What does Diabetes have to do with Cognition and Swallowing?

Kershner, Marnie and Leslie, Paula orcid iconORCID: 0000-0002-0379-9044 (2020) What does Diabetes have to do with Cognition and Swallowing? OSLHA eHearsay, 10 (1). pp. 35-38.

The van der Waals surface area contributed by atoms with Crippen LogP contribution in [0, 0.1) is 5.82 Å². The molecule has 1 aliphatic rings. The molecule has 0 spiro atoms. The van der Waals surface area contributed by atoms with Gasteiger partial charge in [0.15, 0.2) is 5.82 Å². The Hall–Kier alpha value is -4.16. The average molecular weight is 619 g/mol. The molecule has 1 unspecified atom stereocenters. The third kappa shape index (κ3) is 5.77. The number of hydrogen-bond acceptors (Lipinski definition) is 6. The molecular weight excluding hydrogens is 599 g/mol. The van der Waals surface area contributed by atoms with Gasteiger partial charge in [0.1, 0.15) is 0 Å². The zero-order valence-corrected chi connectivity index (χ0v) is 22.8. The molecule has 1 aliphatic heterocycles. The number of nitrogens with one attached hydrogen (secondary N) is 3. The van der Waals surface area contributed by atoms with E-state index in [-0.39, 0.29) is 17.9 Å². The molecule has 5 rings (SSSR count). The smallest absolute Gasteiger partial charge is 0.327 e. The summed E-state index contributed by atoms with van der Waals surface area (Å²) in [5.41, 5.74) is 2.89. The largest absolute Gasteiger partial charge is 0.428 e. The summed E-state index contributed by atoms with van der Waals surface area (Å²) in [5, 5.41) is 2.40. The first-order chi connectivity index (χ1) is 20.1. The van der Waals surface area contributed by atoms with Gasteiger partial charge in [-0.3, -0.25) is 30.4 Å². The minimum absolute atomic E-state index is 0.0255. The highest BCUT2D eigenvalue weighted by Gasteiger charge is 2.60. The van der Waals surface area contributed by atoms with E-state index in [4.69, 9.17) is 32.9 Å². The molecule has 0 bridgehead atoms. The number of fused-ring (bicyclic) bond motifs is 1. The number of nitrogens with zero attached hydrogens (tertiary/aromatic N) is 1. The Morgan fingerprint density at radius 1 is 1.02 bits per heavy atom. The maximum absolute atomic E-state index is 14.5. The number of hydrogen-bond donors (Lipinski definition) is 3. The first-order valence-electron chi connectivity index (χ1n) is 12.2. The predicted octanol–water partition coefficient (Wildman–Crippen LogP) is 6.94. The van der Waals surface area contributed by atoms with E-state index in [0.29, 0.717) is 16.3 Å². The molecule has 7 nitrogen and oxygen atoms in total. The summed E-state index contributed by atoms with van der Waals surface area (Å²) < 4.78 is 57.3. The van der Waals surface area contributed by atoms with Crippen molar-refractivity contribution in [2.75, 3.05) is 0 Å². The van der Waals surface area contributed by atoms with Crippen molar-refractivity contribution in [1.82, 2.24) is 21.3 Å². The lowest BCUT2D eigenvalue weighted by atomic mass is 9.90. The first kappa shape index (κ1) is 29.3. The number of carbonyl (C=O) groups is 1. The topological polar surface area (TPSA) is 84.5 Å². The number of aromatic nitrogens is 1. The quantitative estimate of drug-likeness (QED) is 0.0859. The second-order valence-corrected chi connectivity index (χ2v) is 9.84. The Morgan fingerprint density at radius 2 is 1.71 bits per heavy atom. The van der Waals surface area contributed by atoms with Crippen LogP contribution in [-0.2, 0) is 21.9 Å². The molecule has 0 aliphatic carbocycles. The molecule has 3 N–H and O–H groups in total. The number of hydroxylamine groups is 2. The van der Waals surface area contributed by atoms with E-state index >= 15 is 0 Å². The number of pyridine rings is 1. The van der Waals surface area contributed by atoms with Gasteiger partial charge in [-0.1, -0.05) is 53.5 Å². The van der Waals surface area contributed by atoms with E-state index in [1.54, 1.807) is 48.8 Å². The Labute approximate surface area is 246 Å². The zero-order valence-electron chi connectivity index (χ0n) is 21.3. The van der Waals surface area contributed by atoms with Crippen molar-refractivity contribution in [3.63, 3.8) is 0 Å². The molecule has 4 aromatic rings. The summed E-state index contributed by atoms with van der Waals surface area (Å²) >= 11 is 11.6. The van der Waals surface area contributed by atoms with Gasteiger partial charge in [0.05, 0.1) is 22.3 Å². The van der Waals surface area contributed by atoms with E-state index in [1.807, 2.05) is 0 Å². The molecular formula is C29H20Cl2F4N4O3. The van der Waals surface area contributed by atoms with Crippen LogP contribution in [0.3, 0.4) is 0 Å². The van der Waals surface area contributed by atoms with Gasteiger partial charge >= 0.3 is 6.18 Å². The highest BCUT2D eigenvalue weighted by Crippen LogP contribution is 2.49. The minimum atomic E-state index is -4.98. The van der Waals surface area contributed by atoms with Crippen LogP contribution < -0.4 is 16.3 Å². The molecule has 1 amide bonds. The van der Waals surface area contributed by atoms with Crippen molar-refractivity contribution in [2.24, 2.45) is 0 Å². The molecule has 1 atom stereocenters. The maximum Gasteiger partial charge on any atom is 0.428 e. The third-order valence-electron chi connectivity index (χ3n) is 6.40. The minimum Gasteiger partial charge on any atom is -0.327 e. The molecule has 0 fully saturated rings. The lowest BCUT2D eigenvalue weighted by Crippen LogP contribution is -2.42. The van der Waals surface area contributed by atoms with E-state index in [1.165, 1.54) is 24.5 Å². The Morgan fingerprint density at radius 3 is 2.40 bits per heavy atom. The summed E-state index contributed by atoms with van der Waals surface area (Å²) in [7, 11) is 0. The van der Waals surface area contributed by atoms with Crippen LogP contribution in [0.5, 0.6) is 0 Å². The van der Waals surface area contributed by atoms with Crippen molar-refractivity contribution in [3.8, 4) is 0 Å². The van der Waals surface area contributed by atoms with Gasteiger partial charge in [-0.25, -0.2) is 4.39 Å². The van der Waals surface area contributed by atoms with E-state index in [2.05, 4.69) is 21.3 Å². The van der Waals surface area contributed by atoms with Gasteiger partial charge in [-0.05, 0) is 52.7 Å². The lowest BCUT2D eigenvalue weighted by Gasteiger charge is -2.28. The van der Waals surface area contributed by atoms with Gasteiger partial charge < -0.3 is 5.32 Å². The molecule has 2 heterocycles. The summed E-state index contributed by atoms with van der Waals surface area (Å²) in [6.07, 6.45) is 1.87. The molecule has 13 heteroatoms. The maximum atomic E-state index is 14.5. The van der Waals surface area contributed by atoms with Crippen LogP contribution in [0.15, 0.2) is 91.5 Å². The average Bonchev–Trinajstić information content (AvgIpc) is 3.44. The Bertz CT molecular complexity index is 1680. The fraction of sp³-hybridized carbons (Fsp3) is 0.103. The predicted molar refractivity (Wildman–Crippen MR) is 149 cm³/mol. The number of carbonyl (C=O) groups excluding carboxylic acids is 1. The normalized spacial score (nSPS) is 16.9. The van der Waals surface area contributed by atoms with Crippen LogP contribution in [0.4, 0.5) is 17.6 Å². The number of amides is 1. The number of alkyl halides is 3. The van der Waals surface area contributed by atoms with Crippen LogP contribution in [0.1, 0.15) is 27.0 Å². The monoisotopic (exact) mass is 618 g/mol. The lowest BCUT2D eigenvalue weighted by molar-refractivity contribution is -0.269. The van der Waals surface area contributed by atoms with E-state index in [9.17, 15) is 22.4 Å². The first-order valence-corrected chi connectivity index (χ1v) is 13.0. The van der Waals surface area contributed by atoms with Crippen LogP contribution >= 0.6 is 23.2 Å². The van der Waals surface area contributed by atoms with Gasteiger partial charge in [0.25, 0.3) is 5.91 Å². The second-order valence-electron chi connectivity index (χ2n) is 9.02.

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Speech-language pathologists working with adults in medical settings are likely to encounter patients with a diagnosis of diabetes mellitus on a regular basis (NCD Risk Factor Collaboration, 2016). The current literature supports an association between diabetes and mild cognitive impairment (Moreira, Soldera, Cury, Meireles, & Kupfer, 2015; Vincent & Hall, 2015). Mild impairments in executive functioning are of particular relevance in this population. Even within the range of normal cognitive abilities, reduced executive functioning can negatively impact patients’ self-management of their diabetes (and potentially adherence to therapy programs and strategies) and therefore their overall health. Mild cognitive deficits in this population are therefore clinically relevant and may warrant intervention (Vincent & Hall, 2015). Diabetic complications may also impact digestion, indirectly impacting patients’ intake and tolerance of food and drink (Borgnakke, Anderson, Shannon, & Jivanescu, 2015; Gatopoulou, Papanas, & Maltezos, 2012; Hüppe et al., 1992; Sandberg, Sundberg, Fjellstrom, & Wikblad, 2000).

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